Filled Under: Dana Wynter
Dana Wynter was a German-born British actress, who raised in England and Southern Africa. She appeared in film and television for over forty years beginning in the 1950s, her best known film being “Invasion of the Body Snatchers” (1956).
Wynter was born Dagmar Winter in Berlin, Germany, the daughter of Dr. Peter Wynter, a noted British surgeon, and his wife, Jutta Oarda, a native of Hungary. She grew up in England and when she was sixteen years old her father moved the family to Southern Rhodesia. Dana Wynter (as she called herself) later enrolled at South Africa’s Rhodes University as the only female student in a class of 150 and dabbled in theatre. After more than a year of studies, she returned to England, dropped her medical studies and turned to acting. Wynter began her cinema career in 1951, playing small roles, often uncredited, in British films such was “Lady Godiva Rides Again” (1951) in which other future leading ladies, Kay Kendall, Diana Dors and Joan Collins played similarly small roles. She had another uncredited role when she played Morgan Le Fay’s servant in the MGM film “Knights of the Round Table” (1953). Wynter was appearing in the play “Hammersmith” when an American agent told her he wanted to represent her and she left for New York in November 1953. In New York she appeared on the stage and on TV, where she had leading roles in “Robert Montgomery Presents” (1953), “Suspense” (1954, with Otto Preminger) and “Studio One” (1955, with Barry Sullivan), and a 1955 episode of The Alfred Hitchcock Hour: “An Unlocked Window”. Wynter relocated to Hollywood in 1955 and signed a contract with 20th Century Fox. There she won the Golden Globe award for Most Promising Newcomer, a title she shared with Anita Ekberg and Victoria Shaw. Wynter then co-starred with Kevin McCarthy, Larry Gates, and Carolyn Jones, playing Becky Driscoll in the original film version of “Invasion of the Body Snatchers” (1956).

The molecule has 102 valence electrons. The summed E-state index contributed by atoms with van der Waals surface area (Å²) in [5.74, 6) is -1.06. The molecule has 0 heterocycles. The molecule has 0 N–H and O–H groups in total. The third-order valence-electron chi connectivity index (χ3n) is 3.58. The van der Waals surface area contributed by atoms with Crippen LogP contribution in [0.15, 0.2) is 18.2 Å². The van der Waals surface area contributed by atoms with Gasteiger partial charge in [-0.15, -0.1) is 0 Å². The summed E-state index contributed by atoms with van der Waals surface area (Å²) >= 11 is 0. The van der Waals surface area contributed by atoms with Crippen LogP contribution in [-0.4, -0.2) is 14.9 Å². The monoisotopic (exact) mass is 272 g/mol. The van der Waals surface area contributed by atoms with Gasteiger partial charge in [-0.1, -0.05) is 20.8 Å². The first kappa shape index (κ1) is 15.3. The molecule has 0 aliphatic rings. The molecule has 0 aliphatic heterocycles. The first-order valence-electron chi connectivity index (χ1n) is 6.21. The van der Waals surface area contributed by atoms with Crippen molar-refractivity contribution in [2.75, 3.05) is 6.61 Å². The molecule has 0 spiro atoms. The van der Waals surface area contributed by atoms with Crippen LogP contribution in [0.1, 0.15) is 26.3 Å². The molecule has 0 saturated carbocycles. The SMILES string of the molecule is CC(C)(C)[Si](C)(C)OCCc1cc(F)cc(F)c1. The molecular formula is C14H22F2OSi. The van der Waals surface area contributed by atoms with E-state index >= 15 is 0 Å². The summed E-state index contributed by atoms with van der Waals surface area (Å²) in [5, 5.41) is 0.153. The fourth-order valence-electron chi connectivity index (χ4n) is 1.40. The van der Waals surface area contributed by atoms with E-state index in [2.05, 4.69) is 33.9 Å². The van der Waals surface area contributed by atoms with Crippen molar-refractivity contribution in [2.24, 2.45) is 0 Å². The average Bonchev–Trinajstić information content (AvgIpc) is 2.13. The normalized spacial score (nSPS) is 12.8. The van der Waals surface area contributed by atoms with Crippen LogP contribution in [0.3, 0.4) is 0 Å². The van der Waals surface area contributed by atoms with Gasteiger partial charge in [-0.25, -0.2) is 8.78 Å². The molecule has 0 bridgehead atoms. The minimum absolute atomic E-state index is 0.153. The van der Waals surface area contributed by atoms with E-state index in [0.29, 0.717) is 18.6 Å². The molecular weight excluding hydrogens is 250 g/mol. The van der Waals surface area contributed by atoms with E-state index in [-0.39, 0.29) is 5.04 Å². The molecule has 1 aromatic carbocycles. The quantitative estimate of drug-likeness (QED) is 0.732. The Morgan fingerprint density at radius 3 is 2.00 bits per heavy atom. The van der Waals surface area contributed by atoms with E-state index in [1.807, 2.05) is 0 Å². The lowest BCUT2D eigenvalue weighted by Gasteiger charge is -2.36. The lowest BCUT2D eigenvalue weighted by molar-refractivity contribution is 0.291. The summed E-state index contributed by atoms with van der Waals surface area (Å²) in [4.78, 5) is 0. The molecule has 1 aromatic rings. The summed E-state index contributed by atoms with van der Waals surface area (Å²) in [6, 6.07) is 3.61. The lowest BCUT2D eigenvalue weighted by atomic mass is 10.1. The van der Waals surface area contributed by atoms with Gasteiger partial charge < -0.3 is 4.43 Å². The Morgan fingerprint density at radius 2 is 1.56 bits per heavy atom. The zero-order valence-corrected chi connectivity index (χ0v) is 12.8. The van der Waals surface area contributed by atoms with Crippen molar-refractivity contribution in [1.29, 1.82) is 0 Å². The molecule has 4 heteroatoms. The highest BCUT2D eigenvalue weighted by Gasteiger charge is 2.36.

Wynter went on to star opposite Robert Taylor in “D-Day the Sixth of June” (1956); with Rock Hudson and Sidney Poitier in “Something of Value” (1957); in “Fräulein” (1958) with Mel Ferrer; in “In Love and War” (1958) with Robert Wagner; with James Cagney and Don Murray in “Shake Hands with the Devil” (1959); in “Sink the Bismarck!” (1960) alongside Kenneth More; in “On the Double” (1961) with Danny Kaye; and with George C. Scott in “The List of Adrian Messenger” (1963). Over the next couple decades Wynter appeared as a guest star in dozens of television series such as “Gunsmoke” in 1967, “Get Smart” in 1969, “To Rome with Love” in 1970, “Hawaii Five-O” in 1972, “Ironside” in 1969 and again in 1973, “McMillan & Wife” in 1974, “City of Angels” in 1976, “Fantasy Island” in 1979, “The Rockford Files” twice in 1979, “The Love Boat” in 1979 and 1981, and “Magnum, P.I.” twice in 1982. Her last television appearance was in the TV Movie “The Return of Ironside” in 1993. During this time Wynter also had a few cameo roles in feature films such as “Airport” (1970) and “Santee” (1973).
In 1956, Wynter married her only husband, celebrity attorney Greg Bautzer. She and Bautzer had one child, Mark Ragan Bautzer, born in January of 1960. Wynter and Bautzer divorced in 1981. Wynter, who was once referred to as Hollywood’s “oasis of elegance,” divided her time between her homes in California and Glendalough, County Wicklow, Ireland. In the late 1980s, Wynter authored the column “Grassroots” for the newspaper The Guardian in London. Writing in both California and Ireland, her works concentrated mainly on life in both locations leading her to use the titles “Irish Eyes” and “California Eyes” for a number of her publications.
Dana Wynter died on May 5, 2011 from congestive heart failure at the Ojai Valley Community Hospital’s Continuing Care Center in Ojai, California. She was 79 years old. Wynter had suffered from heart disease in later years, and was transferred from the hospital’s intensive care unit earlier in the day. Her son Mark said she was not expected to survive, and “she stepped off the bus very peacefully.”